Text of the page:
Climate Finance Accelerator (CFA)
CFA is a 4-year programme funded by the UK Department for Business, Energy & Industrial Strategy (BEIS).
Aims to identify and develop pipelines of bankable climate-related projects that can attract investment at scale from the private sector.
In 2017, Nigeria took part in the inaugural pilot CFA process The CFA initiative has since been extended to Mexico, Colombia, Peru, South Africa & Turkey.
- Conceiver: Ian Callaghan Associates
- Funder: UK Government (BEIS)
- Neutral convener for the CFA process: Nigerian Economic Summit Group
- In middle income countries, a large proportion of green projects need to be financed from private sources as government funding sources are constrained.
- Three key barriers to private investment include: lack of pipeline of investment-ready projects, projects are seen as “risky” investments, and regulatory obstacles.
- There is also a critical gap in skilled transaction intermediation, i.e. firms which can assist project and business promoters to bring together the different forms of financial and non-financial support that are often required to be combined to bring schemes to market
- New supply chain for climate finance which involves a ‘transformation’ phase where physical assets are turned into paper assets/term sheets that institutional investors from external markets would be willing (and permitted) to invest in.
- These highly rated paper assets such as green bonds are created via aggregation and de-risking of the physical assets that are deemed to be investment-ready. These paper assets are then distributed into mainstream institutional investment markets.
Results and impact
- The pilot CFA initiative in Nigeria identified 15 projects worth approximately USD500 million for a range of sectors including emission reduction technologies, solar power, hydro, biogas, energy from waste, smart agriculture etc.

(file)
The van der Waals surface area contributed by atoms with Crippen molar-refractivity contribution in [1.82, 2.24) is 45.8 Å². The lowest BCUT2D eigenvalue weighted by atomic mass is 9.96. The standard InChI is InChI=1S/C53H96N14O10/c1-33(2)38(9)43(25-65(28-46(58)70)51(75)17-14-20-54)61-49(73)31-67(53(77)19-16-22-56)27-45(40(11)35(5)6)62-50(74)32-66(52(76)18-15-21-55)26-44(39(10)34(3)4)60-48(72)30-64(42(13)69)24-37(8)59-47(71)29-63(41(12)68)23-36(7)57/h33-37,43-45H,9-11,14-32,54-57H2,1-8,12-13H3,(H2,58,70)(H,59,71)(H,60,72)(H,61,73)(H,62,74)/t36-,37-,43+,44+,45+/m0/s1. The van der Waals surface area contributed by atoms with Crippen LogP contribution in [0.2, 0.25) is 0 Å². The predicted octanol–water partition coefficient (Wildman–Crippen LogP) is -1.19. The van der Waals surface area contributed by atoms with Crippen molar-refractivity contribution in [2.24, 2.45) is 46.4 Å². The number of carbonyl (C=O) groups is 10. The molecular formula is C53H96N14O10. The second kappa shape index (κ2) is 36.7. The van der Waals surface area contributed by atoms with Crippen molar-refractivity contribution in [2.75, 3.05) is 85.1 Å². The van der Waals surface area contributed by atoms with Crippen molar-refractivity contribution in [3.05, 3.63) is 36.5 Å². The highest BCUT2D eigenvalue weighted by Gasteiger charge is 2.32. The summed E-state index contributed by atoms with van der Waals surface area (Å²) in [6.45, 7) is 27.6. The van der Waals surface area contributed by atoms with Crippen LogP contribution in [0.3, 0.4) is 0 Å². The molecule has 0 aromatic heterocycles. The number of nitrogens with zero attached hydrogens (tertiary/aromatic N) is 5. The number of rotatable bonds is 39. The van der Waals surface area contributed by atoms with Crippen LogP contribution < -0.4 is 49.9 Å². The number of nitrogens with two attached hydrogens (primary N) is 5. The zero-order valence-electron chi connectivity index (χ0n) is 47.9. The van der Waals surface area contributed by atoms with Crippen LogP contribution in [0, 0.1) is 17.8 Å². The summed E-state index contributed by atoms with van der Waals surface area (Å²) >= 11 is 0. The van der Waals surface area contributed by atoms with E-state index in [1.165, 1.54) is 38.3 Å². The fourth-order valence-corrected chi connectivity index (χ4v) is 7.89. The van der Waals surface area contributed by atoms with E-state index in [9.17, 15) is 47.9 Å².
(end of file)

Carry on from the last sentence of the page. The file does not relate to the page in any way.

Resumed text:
- To date, five projects seeking total investment of more than USD80 million have pre-qualified to receive guarantee instruments and are being considered further by potential investors.
- CFA facilitated engagement from various actors, namely the commercial banks in Nigeria and significantly improved dialogue between public and private sector actors, as well as their understanding of how to identify ‘bankable’ projects.
- CFA is able to mobilise investment from global institutions which deepens the pool of capital available for green projects specifically in development markets such as Nigeria.
Key lessons learnt
- The support of the Federal Governments of UK and Nigeria was an important precondition for the success of the CFA and must be maintained in the CFA Nigeria process going forward, in particular to help de-risk investments in SDG and NDC aligned projects.
- Establishing a relationship with all Ministries in Nigeria was key to the implementation of the CFA as well as with the private sector in the target country.
- Climate finance space lacked skilled intermediation. It was imperative for Nigeria to embed a neutral entity that could help financiers steer through the finance supply chain so that CFA could perform its function.